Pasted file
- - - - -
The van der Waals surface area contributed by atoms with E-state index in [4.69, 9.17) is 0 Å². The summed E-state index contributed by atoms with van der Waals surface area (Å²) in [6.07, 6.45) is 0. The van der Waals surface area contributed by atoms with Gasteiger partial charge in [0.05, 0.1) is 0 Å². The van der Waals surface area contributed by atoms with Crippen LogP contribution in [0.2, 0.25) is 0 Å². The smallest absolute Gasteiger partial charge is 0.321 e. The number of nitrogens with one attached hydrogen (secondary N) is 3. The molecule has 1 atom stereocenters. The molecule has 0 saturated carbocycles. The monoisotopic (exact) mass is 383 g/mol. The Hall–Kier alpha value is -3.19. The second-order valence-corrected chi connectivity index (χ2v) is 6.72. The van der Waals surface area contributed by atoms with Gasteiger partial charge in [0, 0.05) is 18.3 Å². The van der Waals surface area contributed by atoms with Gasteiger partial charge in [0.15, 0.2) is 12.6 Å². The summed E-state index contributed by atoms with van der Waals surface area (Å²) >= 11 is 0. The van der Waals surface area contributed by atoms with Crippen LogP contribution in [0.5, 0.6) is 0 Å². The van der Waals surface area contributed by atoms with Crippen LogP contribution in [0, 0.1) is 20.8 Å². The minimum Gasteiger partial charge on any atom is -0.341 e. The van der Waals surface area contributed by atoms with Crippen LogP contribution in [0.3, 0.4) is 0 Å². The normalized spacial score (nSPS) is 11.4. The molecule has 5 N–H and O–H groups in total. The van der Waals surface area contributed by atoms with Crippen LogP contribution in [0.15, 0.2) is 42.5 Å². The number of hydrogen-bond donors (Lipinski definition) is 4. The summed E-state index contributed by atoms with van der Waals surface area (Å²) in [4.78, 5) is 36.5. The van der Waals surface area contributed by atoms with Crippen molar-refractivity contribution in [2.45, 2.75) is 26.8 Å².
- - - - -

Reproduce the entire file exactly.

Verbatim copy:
The van der Waals surface area contributed by atoms with E-state index in [4.69, 9.17) is 0 Å². The summed E-state index contributed by atoms with van der Waals surface area (Å²) in [6.07, 6.45) is 0. The van der Waals surface area contributed by atoms with Gasteiger partial charge in [0.05, 0.1) is 0 Å². The van der Waals surface area contributed by atoms with Crippen LogP contribution in [0.2, 0.25) is 0 Å². The smallest absolute Gasteiger partial charge is 0.321 e. The number of nitrogens with one attached hydrogen (secondary N) is 3. The molecule has 1 atom stereocenters. The molecule has 0 saturated carbocycles. The monoisotopic (exact) mass is 383 g/mol. The Hall–Kier alpha value is -3.19. The second-order valence-corrected chi connectivity index (χ2v) is 6.72. The van der Waals surface area contributed by atoms with Gasteiger partial charge in [0, 0.05) is 18.3 Å². The van der Waals surface area contributed by atoms with Gasteiger partial charge in [0.15, 0.2) is 12.6 Å². The summed E-state index contributed by atoms with van der Waals surface area (Å²) >= 11 is 0. The van der Waals surface area contributed by atoms with Crippen LogP contribution in [0.5, 0.6) is 0 Å². The van der Waals surface area contributed by atoms with Crippen LogP contribution in [0, 0.1) is 20.8 Å². The minimum Gasteiger partial charge on any atom is -0.341 e. The van der Waals surface area contributed by atoms with Crippen LogP contribution in [0.3, 0.4) is 0 Å². The normalized spacial score (nSPS) is 11.4. The molecule has 5 N–H and O–H groups in total. The van der Waals surface area contributed by atoms with Crippen LogP contribution in [0.15, 0.2) is 42.5 Å². The number of hydrogen-bond donors (Lipinski definition) is 4. The summed E-state index contributed by atoms with van der Waals surface area (Å²) in [4.78, 5) is 36.5. The van der Waals surface area contributed by atoms with Crippen molar-refractivity contribution in [2.45, 2.75) is 26.8 Å².